And that’s the thing about young sidekicks in crime fiction. There’s a delicate balance between the very credible desire to protect them and keep them away from murder investigations on the one hand, and their curiosity (and sometimes, helpful assistance) on the other. Which young sidekicks have stayed with you?

Thanks, Moira, for the inspiration. Now, folks, give yourselves a treat and go visit Clothes in Books. Excellent reviews, and interesting discussion on fictional clothes and popular culture, and what it all says about us, await you.

 
 
 

*NOTE: The title of this post is a line from Guy Clark’s Desperados Waiting For a Train.

22 Comments

Filed under Agatha Christie, Alan Bradley, Arthur Conan Doyle, Ellery Queen, Elzabeth Spann Craig, Riley Adams, Tony Hillerman

22 responses to “I Was Just a Kid, They All Called Me ‘Sidekick.’

  1. Col

    I think I’ve read the Hillerman book mentioned, but can’t remember a thing about it other than the title. I’m envious again of your total recall!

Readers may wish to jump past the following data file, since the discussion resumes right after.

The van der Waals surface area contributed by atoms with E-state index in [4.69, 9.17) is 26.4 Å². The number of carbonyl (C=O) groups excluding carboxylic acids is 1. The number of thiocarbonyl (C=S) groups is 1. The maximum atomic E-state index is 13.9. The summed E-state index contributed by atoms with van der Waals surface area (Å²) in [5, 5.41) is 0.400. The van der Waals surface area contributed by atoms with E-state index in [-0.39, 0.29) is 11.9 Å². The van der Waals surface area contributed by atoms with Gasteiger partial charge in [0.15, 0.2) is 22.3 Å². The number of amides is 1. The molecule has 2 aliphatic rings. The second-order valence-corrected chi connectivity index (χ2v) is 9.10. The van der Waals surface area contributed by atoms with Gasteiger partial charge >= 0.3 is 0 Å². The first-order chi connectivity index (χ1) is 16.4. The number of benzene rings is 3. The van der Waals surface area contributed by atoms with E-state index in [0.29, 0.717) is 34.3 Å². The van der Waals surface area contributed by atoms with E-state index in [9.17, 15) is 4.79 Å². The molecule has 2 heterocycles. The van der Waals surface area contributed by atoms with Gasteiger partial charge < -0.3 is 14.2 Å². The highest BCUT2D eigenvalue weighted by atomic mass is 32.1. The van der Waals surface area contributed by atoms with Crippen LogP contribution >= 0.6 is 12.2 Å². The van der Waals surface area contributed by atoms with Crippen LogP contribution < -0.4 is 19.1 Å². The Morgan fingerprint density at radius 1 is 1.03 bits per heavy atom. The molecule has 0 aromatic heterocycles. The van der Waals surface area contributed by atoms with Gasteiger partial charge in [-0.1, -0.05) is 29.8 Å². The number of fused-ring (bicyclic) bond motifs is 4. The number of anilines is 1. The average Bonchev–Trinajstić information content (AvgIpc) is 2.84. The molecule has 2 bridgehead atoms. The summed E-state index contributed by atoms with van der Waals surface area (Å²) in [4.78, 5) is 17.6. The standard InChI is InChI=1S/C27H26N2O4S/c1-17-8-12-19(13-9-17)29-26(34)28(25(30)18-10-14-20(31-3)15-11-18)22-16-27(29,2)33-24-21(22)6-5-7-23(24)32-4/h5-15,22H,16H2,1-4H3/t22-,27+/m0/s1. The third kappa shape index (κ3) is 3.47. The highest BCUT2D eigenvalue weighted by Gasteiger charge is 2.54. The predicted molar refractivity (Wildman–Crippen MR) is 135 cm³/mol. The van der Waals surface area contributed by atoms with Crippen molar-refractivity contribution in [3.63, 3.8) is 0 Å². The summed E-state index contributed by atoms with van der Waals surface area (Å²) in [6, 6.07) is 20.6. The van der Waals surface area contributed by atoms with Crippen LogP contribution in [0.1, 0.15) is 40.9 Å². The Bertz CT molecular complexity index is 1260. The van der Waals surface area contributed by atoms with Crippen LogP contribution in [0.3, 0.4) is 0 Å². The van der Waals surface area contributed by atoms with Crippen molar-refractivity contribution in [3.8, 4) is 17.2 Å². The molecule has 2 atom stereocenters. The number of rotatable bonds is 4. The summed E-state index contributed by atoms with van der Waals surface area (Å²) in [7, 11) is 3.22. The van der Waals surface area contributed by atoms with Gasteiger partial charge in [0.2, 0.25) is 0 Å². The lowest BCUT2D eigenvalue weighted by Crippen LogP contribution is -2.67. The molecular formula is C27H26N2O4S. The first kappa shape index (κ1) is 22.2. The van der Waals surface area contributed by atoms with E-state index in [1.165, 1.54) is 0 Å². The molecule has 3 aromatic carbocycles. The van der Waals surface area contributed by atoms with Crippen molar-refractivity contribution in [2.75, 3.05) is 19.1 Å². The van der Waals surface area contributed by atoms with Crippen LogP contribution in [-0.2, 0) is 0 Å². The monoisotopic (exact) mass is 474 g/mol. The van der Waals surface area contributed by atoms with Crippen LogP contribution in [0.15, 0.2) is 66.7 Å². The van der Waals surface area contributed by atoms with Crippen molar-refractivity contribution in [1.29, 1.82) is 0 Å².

• Well, Col, as I often say, not much else rattling round in my brain, so plenty of room for crime fiction. That Hillerman, by the way, is worth a re-read if you ever get the time. I think it’s one of his good ‘uns.

  2. It has been some years since I read Gladys Mitchell’s The Rising of the Moon, but I do recall that two young boys play a part in the story – half sidekicks (of Mrs. Bradley) and half detectives. The book is narrated by 13-year-old Simon Innes who, along with his 11-year-old brother, Keith,become involved in the hunt for someone who is murdering women when the moon is full. Simon and Keith get involved when it appears that their older brother may be a suspect.